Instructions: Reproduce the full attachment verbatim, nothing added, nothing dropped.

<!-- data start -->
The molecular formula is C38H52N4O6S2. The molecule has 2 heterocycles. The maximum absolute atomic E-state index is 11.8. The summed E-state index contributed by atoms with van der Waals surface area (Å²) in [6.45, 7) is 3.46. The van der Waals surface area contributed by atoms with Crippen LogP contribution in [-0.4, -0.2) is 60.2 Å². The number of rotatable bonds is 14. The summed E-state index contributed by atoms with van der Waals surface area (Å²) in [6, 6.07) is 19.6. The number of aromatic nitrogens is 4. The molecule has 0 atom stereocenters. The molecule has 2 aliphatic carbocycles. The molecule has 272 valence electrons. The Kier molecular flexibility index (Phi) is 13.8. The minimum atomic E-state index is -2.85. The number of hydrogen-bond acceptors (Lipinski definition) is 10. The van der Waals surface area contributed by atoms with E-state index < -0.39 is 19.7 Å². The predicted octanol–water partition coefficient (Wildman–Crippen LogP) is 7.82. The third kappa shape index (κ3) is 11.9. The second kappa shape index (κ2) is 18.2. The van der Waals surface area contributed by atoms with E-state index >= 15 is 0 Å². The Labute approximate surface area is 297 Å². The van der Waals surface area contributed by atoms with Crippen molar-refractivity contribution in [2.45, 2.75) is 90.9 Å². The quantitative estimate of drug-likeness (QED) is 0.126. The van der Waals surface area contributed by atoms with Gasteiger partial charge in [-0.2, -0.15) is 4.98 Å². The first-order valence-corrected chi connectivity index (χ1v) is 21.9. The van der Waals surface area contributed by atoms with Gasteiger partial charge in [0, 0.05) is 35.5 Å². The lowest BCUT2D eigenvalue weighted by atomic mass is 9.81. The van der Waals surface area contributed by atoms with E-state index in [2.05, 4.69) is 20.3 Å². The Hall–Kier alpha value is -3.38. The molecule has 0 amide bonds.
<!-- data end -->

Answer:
The molecular formula is C38H52N4O6S2. The molecule has 2 heterocycles. The maximum absolute atomic E-state index is 11.8. The summed E-state index contributed by atoms with van der Waals surface area (Å²) in [6.45, 7) is 3.46. The van der Waals surface area contributed by atoms with Crippen LogP contribution in [-0.4, -0.2) is 60.2 Å². The number of rotatable bonds is 14. The summed E-state index contributed by atoms with van der Waals surface area (Å²) in [6, 6.07) is 19.6. The number of aromatic nitrogens is 4. The molecule has 0 atom stereocenters. The molecule has 2 aliphatic carbocycles. The molecule has 272 valence electrons. The Kier molecular flexibility index (Phi) is 13.8. The minimum atomic E-state index is -2.85. The number of hydrogen-bond acceptors (Lipinski definition) is 10. The van der Waals surface area contributed by atoms with E-state index < -0.39 is 19.7 Å². The predicted octanol–water partition coefficient (Wildman–Crippen LogP) is 7.82. The third kappa shape index (κ3) is 11.9. The second kappa shape index (κ2) is 18.2. The van der Waals surface area contributed by atoms with E-state index >= 15 is 0 Å². The Labute approximate surface area is 297 Å². The van der Waals surface area contributed by atoms with Crippen molar-refractivity contribution in [2.45, 2.75) is 90.9 Å². The quantitative estimate of drug-likeness (QED) is 0.126. The van der Waals surface area contributed by atoms with Gasteiger partial charge in [-0.2, -0.15) is 4.98 Å². The first-order valence-corrected chi connectivity index (χ1v) is 21.9. The van der Waals surface area contributed by atoms with Gasteiger partial charge in [0, 0.05) is 35.5 Å². The lowest BCUT2D eigenvalue weighted by atomic mass is 9.81. The van der Waals surface area contributed by atoms with E-state index in [2.05, 4.69) is 20.3 Å². The Hall–Kier alpha value is -3.38. The molecule has 0 amide bonds.